The dominance of finance capital, the emergence of new trade links and the expansion of global production chains based on splitting up the production process across different locations, have all dramatically changed productive structures and labour markets across the world. Both financial and productive sectors have become more concentrated, causing a relative decline in small enterprises that are typically more employment-intensive. Except for a brief spurt in public spending immediately after the global financial crisis in 2008, governments have been less willing or able to use macroeconomic policies to maintain or expand employment. Trade openness has destroyed some livelihoods while creating some new opportunities for income generation and employment, albeit to a lesser extent. These changes have been reflected in changes in labour markets in different countries. Thus, open unemployment rates have increased and formal or organised sector employment has declined as a proportion of the workforce across the world. At the same time, reduced public spending on 'social sectors' has tended to devolve more of the tasks of social reproduction to the unpaid labour of women within households.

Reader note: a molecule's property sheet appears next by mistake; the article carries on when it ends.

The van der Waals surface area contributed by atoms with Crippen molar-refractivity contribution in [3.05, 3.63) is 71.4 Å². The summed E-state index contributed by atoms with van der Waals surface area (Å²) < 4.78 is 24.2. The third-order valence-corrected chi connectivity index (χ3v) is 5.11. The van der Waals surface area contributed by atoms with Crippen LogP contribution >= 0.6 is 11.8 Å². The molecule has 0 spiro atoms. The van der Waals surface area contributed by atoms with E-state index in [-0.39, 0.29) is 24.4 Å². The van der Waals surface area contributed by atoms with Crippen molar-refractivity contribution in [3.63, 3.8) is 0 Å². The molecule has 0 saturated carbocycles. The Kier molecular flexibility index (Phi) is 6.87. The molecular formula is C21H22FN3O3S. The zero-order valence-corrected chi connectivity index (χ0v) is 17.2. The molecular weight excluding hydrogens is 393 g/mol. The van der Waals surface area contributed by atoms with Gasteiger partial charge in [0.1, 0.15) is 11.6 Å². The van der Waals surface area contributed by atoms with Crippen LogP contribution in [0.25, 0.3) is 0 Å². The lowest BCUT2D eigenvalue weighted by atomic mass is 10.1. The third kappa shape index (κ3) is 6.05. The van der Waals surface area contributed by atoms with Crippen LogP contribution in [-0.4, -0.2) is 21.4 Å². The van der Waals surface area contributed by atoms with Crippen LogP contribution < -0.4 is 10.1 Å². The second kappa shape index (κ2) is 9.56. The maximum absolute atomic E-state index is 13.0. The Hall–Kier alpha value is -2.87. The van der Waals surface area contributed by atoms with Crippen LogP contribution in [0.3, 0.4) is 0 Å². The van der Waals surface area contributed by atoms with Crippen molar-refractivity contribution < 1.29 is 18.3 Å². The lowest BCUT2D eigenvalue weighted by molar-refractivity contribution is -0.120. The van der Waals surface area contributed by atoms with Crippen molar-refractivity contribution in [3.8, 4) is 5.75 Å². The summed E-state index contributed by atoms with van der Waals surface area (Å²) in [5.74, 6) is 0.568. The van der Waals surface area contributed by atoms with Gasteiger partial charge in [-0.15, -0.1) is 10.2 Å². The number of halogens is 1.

Because of the decline in formal employment, workers have crowded into the informal activities sector, perpetuating a vicious circle of poverty leading to low employment generation leading to poverty. Global production chains are growing in significance as a result of technological changes, making production and workforces in different countries more interdependent. There has also been a global increase in unpaid labour within households - predominantly performed by women.